16 April 2002

 

Q3 Alison Halford:

How many issues or pieces of information issued by or on behalf of the Welsh Assembly Government and individual Cabinet members have been considered as ‘commercially sensitive’ or ‘commercially confidential’ since the First Minister made a statement on freedom of information in March 2000? (OAQ16836)

The First Minister:

Requests for information are dealt with on a case by case basis. We do not hold information centrally on this topic. Our initial thoughts are that this information could only be obtained at disproportionate costs.

Alison Halford:

 We can be rightly proud of the Assembly, not least because it gives unparalleled access to Government information, as with your decision to release Cabinet papers and to impose the ‘substantial harm’ test on releasing documents. However, do you not feel that the use of commercial confidentiality is undermining the overall commitment to transparent Government? The Nolan report requires openness and accountability in public life. Does the First Minister have a view on whether a conflict of interest exists between the Assembly’s use of commercial confidentiality and the principles outlined in the Nolan report? Will you also assure me that I will not have to ask a plethora of questions to find out when the data ceases to be confidentially sensitive?The First Minister: As I said Alison, this is considered on a case by case basis. If you want to raise a particular case with me, I would be happy to consider it. I do not know of any conflict between freedom of information dispensation and commercial confidentiality anywhere in the world, including in Sweden, whose Government administers the most open and longstanding freedom of information dispensation. Commercially confidential matters must remain confidential. For instance, when a company wins a tender in an open competition, that is the basis on which it will do business. That tender would have been advertised throughout Europe in the contracts supplement of the Official Journal of the European Communities. Companies win tenders on that basis. To say that they must also agree to make public all the conditions involved in the contract, the price paid and so on is, in my opinion, quite a considerable additional burden. It is not applied in any other country in the world that has a strong freedom of information dispensation.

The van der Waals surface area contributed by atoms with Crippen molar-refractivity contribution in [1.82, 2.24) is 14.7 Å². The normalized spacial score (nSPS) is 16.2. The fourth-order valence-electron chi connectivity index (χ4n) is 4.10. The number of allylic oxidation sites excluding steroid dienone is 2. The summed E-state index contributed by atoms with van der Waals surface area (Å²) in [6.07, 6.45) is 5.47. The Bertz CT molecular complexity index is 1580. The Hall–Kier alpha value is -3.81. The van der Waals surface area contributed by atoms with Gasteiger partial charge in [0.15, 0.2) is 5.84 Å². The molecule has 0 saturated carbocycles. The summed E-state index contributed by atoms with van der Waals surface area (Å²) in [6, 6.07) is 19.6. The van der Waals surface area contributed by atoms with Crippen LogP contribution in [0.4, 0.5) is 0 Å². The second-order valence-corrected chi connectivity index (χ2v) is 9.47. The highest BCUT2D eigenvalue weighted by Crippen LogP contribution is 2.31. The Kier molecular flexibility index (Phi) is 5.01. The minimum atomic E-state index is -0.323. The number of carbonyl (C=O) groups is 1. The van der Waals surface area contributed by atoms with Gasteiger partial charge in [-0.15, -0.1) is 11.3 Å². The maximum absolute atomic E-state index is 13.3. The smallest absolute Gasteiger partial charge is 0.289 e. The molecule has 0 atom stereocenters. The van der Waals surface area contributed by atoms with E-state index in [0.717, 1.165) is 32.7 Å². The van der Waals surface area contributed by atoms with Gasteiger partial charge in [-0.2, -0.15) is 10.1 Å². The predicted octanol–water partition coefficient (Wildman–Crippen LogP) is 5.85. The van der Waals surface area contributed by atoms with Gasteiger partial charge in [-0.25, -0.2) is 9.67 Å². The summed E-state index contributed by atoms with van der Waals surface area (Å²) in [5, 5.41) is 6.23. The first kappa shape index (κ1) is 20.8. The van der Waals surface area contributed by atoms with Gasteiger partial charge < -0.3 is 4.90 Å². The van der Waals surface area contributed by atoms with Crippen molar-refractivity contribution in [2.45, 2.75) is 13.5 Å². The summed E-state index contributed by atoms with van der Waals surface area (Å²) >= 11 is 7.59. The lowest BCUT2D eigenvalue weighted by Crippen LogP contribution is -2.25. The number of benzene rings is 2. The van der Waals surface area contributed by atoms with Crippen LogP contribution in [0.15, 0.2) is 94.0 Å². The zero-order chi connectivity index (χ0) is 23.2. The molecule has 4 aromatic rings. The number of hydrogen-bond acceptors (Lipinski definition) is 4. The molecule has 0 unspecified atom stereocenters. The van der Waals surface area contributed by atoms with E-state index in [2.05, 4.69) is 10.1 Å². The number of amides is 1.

Janet Ryder: The cost of building the A55 across Anglesey was approximately £100 million. A total of £13 million was incurred in tolls in its first year, and these tolls must be paid for a further 27 years. That could lead to an estimated cost to the taxpayer of £364 million. When inquiries were made about those shadow tolls, your officials initially claimed that the details were commercially confidential. Why?

The First Minister:

That is how freedom of information works: you apply for information and you are given a reply. The reply can sometimes be based on a request by a company not to disclose information. The request is then given further consideration and it may eventually be decided to disclose the information. The request may, on occasion, be determined by the ombudsman, who may reach a finding of maladministration. Your unfamiliarity with the processes of government, Janet, leads me to conclude that you think that all information should automatically be made available. You must ask for it. The initial reply may be ‘no’; if you press further the reply could be ‘yes’. If the reply is still ‘no’ you must then apply to the ombudsman. That was the basis of my statement in March last year. I do not know whether you were in the Chamber on that day; perhaps you were not listening. The purpose of the system that I announced was to give power to the ombudsman to overrule Ministers on the disclosure of information which is deemed to be commercially sensitive or is, in some way, not covered by the Freedom of Information Act 2000. That is how the system works, Janet. I am sorry that you do not like it, do not understand it, or have not tried to understand it; please do better next time.
 

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